The Art of the Traditional Short Story by Lester Gorn and James N. Frey
by James N. Frey
A traditional short story has a beginning, middle, and end; it features dramatic conflict and dynamic characters struggling to achieve goals where the stakes are high. Traditional short stories end with a strong climax that reveals dramatic transformations in the characters. Such stories have a hypnotic power that makes the reader dream the fictive dream. Traditional short stories are highly emotional, they will often make you laugh or cry, be frightened or terrified, and they usually say something important about human nature. The best of them will stay with you long after you read them, perhaps years. Perhaps a lifetime.
There is another type of short fiction that departs from the traditional form. Literature professors call this type modernist. Modernist stories are often plotless, non-linear, and are sometimes written in a stream of consciousness narrative that when done well creates a feeling of immediacy, and when done poorly creates a feeling of being lost in a labyrinth of incomprehensibility.
Modernism was born in the late 1800s, but did not bloom until after World War I. Modernist stories deal with themes such as alienation, isolation, despair, and self-destruction. These themes were engendered by the mass slaughter on the battlefields of the war. In modernist stories, characters are blown about by the winds of a fate they are powerless to control or even understand.
Modernism continued to grow in fits and starts during the 1920s and 1930s and into the 1940s, especially in academic and Bohemian circles. Meanwhile quality traditional stories were widely read in large circulation magazines such as The Saturday Evening Post, Cosmopolitan, The Atlantic, McCall’s, Collier’s, and Esquire.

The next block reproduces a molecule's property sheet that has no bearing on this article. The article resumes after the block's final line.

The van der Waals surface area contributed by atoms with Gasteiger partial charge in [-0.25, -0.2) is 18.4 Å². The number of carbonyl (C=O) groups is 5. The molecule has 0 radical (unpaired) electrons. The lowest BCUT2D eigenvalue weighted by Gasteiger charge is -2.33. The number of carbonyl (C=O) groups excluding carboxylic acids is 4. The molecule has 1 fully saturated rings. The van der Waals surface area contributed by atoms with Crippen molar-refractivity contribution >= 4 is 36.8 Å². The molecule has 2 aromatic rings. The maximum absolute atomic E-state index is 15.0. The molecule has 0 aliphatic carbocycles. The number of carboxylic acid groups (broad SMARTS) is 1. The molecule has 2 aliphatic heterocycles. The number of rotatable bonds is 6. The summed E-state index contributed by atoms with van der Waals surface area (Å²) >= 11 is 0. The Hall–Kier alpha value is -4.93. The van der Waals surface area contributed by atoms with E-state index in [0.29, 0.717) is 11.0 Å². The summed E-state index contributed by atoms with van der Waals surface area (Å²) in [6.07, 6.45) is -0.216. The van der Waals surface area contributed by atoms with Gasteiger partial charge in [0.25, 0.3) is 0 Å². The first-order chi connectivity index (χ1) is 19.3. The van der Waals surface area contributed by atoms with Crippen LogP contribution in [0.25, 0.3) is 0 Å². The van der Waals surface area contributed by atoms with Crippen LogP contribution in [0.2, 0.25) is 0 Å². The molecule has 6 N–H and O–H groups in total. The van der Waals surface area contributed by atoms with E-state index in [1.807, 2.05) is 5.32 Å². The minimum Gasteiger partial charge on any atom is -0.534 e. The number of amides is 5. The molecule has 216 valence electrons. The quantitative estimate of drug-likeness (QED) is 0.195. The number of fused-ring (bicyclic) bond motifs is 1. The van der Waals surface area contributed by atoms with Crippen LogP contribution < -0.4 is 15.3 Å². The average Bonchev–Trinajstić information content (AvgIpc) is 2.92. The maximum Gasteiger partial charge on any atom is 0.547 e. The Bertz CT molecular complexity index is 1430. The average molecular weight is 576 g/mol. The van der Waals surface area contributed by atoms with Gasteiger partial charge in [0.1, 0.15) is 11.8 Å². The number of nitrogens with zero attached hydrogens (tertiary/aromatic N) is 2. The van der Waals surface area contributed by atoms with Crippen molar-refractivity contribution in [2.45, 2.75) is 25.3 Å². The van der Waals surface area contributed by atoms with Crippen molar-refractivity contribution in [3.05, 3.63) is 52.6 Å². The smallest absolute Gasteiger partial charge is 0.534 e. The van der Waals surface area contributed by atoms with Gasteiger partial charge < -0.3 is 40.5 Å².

After World War II, tens of thousands of returning soldiers wanted to write of their experiences and the government was providing a free college education to them; hence, the birth of university creative writing programs. Literature departments at these universities were hot on the modernist bandwagon, of course, and so writers who wrote modernist stories were selected for these new plum teaching jobs.
It was in these years that modernist fiction became known as “literary fiction” and literary reviews gradually stopped publishing traditional short stories because, well, they were too low-brow. Since modernist stories are by definition literary, by implication traditional short stories are obviously, well, not literary. Traditional short stories weren’t exactly junk fiction either, but to the literati they were close. Entertainments, they were called derisively. Academics started to refer to traditional stories as “genre fiction,” “popular fiction,” or “romantic fiction,” but no academic would ever call even the best of them literary.
In the 1960s modernism evolved into postmodernism. Postmodernism is characterized by the use of even more self-conscious techniques such as metafiction, unreliable narrators, and fragmented narrative through-lines. Postmodern short stories are but a further development of modernism, not a radical departure from it.
Fans of modernist and postmodernist fiction accuse traditional short stories of being formulaic and moralistic, qualities that do not appeal to what they call “modern literary sensibilities.” Traditional stories are also, they say, too accessible.